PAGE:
Marketing Courses (MKT)

The following courses are available to students college-wide:

305 Principles of Marketing. (3)
A survey of the fundamental features of contemporary marketing systems and the planning required to make available satisfying goods and services at a profit.  A study of the complex and dynamic activities of marketing functions, explaining the roles of marketing in society and the institutions that compose the marketing system.  Focuses on the marketing mix: product development and differentiation, distribution channels, pricing, and promotion.

306 Buyer Behavior. (3)
Prerequisites: MKT 305; PSY 101 or SOC 101, or equivalent.
An in-depth study of the concepts that help marketers understand why organizational buyers and ultimate consumers behave as they do in the marketplace.  Topics include: motivation theory, learning theory, perception, attitude theory, and the general role of consumer behavior in marketing management.  Present and potential applications for marketing in the public and private sector, particularly in the area of customer service, are discussed.

316 Advertising and Sales Promotion. (3)
Prerequisite: MKT 305.
A systematic and comprehensive study of the management of the overall advertising effort in modern corporations.  Topics include: development and implementation of advertising campaigns; overseeing the placement of advertising of all types in the various media, such as radio, television, newspapers, magazines, direct mail, Internet and outdoor; and the coordination of the advertising effort with the company’s overall marketing program.

320 Sales. (3)
Prerequisite: MKT 305.
A comprehensive study focusing on personal selling.  The dynamics involved in business to business marketing of products, services, and ideas are investigated.  Topics include: preparation for successful presentations, dyadic interaction, and sales management functions.  Students will identify problems and develop solutions through application of appropriate skills and actions in case studies and active participation.  The following courses are restricted to students who have been accepted into a business student status or are in Concord academic programs that have made prior arrangements to include these courses in their curriculum requirements.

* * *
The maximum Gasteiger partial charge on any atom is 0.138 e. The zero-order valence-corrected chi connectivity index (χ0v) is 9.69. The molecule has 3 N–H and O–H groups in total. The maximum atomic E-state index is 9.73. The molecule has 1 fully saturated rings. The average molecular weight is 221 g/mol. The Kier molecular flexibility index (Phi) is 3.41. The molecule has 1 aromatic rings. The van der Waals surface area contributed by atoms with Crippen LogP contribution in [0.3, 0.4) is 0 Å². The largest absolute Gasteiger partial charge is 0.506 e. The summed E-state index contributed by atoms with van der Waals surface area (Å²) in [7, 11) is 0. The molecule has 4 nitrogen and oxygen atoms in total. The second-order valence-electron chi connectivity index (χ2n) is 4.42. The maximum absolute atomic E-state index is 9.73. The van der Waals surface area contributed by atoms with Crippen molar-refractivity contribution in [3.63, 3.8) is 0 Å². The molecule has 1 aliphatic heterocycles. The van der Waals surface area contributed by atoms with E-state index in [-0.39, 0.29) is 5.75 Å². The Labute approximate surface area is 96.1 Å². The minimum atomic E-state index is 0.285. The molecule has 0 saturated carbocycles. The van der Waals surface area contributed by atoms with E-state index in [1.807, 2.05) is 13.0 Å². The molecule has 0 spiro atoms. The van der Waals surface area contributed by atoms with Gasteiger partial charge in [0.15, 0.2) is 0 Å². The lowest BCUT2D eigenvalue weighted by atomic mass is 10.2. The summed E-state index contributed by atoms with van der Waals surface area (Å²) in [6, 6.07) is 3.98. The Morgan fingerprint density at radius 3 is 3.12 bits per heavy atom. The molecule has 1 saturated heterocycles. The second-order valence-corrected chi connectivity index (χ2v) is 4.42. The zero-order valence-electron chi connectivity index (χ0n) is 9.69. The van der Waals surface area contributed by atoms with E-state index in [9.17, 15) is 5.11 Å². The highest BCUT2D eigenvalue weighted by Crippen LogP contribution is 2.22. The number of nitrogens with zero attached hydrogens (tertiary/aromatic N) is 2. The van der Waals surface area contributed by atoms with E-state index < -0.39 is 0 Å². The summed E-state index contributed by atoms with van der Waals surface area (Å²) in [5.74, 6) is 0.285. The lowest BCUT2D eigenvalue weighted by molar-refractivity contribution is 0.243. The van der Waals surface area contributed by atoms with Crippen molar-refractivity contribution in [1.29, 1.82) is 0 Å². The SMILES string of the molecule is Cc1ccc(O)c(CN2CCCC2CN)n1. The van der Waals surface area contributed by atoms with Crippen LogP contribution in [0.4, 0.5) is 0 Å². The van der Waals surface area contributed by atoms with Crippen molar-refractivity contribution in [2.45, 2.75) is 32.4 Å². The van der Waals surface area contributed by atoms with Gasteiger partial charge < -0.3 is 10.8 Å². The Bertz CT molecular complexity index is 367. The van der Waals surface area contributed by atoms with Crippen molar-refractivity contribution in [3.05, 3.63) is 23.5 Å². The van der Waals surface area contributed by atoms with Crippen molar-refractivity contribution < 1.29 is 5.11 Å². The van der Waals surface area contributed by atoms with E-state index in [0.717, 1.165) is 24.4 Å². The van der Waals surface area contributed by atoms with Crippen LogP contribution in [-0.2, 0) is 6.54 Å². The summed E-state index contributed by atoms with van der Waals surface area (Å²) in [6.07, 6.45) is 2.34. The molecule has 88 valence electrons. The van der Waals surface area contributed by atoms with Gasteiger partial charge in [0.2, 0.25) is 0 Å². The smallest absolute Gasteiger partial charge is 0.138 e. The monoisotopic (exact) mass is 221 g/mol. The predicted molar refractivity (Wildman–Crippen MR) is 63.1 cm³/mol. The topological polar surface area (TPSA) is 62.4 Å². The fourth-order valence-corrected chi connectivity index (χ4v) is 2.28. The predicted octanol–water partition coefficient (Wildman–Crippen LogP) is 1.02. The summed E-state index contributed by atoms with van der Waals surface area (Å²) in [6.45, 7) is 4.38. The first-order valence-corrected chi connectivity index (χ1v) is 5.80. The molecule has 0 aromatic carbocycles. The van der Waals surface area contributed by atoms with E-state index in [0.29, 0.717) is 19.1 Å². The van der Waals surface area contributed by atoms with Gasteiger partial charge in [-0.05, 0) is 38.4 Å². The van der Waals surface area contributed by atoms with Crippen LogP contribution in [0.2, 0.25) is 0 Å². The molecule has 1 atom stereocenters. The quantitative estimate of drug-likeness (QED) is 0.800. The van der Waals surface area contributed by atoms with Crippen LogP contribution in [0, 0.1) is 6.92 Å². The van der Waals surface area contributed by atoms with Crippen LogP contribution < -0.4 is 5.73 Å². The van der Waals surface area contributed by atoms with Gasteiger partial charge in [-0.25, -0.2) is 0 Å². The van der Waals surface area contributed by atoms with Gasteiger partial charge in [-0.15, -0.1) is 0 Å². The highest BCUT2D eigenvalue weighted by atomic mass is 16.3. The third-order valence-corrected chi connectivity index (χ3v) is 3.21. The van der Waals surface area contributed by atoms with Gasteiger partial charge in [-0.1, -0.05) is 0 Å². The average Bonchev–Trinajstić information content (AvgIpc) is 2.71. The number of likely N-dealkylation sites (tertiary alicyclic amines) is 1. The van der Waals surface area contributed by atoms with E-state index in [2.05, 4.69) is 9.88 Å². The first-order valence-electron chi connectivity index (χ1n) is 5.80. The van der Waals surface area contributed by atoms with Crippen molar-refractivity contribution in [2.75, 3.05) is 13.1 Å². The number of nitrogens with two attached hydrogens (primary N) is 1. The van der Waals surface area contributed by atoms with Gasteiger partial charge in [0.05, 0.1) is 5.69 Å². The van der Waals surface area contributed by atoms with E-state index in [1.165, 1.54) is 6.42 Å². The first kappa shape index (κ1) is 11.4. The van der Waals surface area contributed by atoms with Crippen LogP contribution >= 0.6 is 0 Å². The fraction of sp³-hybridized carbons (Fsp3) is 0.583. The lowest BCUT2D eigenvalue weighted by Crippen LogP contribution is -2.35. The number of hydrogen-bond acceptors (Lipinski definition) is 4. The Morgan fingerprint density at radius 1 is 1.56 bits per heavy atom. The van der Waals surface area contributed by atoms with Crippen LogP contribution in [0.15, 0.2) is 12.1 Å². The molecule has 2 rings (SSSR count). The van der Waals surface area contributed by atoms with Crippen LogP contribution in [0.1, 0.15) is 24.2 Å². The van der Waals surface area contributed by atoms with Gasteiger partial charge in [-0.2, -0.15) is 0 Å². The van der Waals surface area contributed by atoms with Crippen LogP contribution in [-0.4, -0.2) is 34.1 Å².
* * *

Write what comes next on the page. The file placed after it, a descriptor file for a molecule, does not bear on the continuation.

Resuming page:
322 Retail Management. (3)
A comprehensive study of the management of the retailing environment.  Problems and alternatives facing retail establishments with respect to marketing functions are examined.  Topics include: location, organization, operation, promotion, and merchandising policies.

330 Marketing Channels and Distribution. (3)
Prerequisite: MKT 305.
A study of the management of the firm’s distribution system to provide effective, efficient, and reliable delivery of products and services.

410 Product and Price Management. (3)
Prerequisite: MKT 305.
Product planning and new product development are discussed.  Topics include concept development, test marketing, product positioning, and branding strategies.  Conjoint analysis is used for new product development. Economic, financial, legal, and behavioral issues are considered in making pricing decisions. 

440 Marketing Research. (3)
Prerequisite: MKT 305 and either BGEN 202 or MATH 105.
Marketing research is the key link between the customers which the organization serves and the strategic decision makers in that organization, whether in the for-profit or not-for-profit sector.  Focuses on the gathering and analysis of data.  Includes research design, primary and secondary data sources, quantitative and qualitative methods of data collection, analysis and interpretation, and the use of statistical software. 

444 Marketing Analytics. (3)
Prerequisite: MKT 305 and MKT 440.
Survey of quantitative and analytical skills related to marketing including sales forecasting, demand analysis, financial measurements, and other marketing variables. Involves the use of statistical packages and spreadsheet analyses.

445 Marketing Management. (3)
Prerequisites: MKT 305 and two additional
Marketing courses.  The application of fundamentals and theory to the development of marketing strategy in such areas as: product development, pricing, distribution networks, and promotion.  Combines qualitative and quantitative analysis.  Involves the use of marketing support software.

Last updated on Jun 22, 2011. Originally created on May 3, 2011. Report incorrect information.